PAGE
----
Posts by pieinthesky

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    The knife will be plenty strong enough with the hole at that point. The scales will be OK too if you bring them far enough foward but they would be close to, or over the cutting edge. My preference is for the scales to be close to the start of the cutting edge, so you can get good power cuts, but not overlapping, but this is your knife so do what suits you.


    You could always drill another hole further back for a fixing pin and cut the scales so they hide the existing hole.

    I have considered building a small enclosure on the outside of my workshop and installing the fan inside.


    The fan would draw from under the grinder and vent into a large drum with water in the bottom. Most of the dust should then settle safely into the water.


    The drum then vents into the enclosure where any remaining dust will settle out leaving little going into the environment.


    A bit of soundproofing on the enclosure to minimise noise.


    As long as it is all cleaned out regularly there should be little risk of fire or explosion.


    Havent built it yet but one day.

    The sharp corner at the back of the handle might be uncomfortable in use.


    If the handle is long enough to stick out the back of your hand it might be OK but your handle looks fairly stubby so the corner will stick into your hand.


    Its not a big deal though, you can always grind it off later if you find its a problem.

    +1 on getting a lathe. Useful for all sorts of things.


    In the last few months I have used mine for making:


    A roller to replace one lost in garage door mechanism.

    All sorts of jigs, fixtures, punches etc for knife making.

    Modifying pivots and screws

    Contact wheel to exact size I required.

    A stabiliser set for my Recurve Bow and extender for a freinds sights.

    A razor handle - sadly lost by the Royal Fail

    A bearing for a wheel on a chair trolley for a church hall.

    Modifications to a freinds wheelchair.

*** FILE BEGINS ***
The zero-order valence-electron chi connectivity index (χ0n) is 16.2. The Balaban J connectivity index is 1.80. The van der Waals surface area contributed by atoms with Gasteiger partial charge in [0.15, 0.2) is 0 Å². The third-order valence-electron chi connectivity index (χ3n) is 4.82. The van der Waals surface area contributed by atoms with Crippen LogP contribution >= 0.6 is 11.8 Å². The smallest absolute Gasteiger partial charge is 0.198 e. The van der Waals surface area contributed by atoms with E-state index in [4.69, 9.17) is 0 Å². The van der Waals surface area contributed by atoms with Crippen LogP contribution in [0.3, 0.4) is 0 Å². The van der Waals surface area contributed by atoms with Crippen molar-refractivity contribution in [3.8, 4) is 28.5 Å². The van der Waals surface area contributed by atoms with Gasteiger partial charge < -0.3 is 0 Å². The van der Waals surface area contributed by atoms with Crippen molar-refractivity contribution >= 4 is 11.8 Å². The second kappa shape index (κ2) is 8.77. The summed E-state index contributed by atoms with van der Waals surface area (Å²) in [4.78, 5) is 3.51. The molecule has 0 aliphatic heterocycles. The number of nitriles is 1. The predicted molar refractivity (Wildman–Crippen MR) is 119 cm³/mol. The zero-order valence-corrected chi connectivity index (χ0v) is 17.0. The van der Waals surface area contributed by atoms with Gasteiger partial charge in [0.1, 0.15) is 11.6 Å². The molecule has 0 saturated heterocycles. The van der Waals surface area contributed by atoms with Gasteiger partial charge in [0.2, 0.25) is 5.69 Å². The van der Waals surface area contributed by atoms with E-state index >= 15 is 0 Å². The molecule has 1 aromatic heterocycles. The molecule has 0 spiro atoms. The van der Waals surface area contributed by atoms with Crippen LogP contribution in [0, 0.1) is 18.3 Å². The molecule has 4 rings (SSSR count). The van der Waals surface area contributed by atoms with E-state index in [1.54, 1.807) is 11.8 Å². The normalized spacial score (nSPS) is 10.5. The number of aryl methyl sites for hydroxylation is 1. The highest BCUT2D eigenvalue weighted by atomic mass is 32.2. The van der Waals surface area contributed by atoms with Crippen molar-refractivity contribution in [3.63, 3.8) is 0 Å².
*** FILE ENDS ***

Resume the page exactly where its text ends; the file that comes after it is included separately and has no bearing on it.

A part for a freinds vintage car windscreeen frame.

    A tool for pressing bearings in and of my bike wheels


    and many more I cannot think of right now.


    I do now wonder how anyone can live without one :)

    It was nice to get back in the workshop today after some weeks out.


    HT finished, 3mm RWL 34 at 61 Rc. I am planning a hollow grind on this one as I have a couple of contact wheels that have been lying idle for several years. Probably G10 scales, bevelled and dremmelled.


    At 6 1/2 inches I am not sure if it counts as a true Kiridashi but I am not keen on tiddlers and I looked up the definition of Kiridash and it is definately a pointed knife. Good enough for me!

    1. Stew

    2. Jimmy

    3. Steve J

    4. SharpestEdge

    5. KirilVM

    6. Camperman

    7. William Cassidy

    8. Pezza

    9. Mafro

    10. pieinthesky


    Can I suggest we make the Kith for a Kiridashi or a small Neck knife? It gives more options and might appeal to more people.

    There are similarities between the two types and work/materials wouldnt be much different.

    3mm or 1/8 inch carbide drills are relatively cheap and wont make you cry when you break them - which you will.


    Buy 3 or 4 of these and use appropriate size pins. If you need to drill for a lanyard tube you will obviously need a larger drill.


    I always keep a few stubby carbide drills in these sizes when making file knives and have to drill hardened steel.


    Stub drills are possibly less likely to break but if you are going through scales and tang you may need the longer normal size drills.

    Progress update :(


    I didnt get much work done over the Christmas period and now have a problem with the detente pins being too soft.


    These were made specially and I am pretty sure that the makers omitted to do the heat treatment or used the wrong material.


    It should be just a matter of making them again but with e-mails going to and fro, Ht certificates being looked up, samples being posted (and lost in the post) etc etc time just keeps rolling by. Very frustrating.


    So my apologies but I cannot give an eta for the first deliveries yet.


    Mike


    PS Neil Mc and Valhalla, I have put you on my list but cannot promise anything.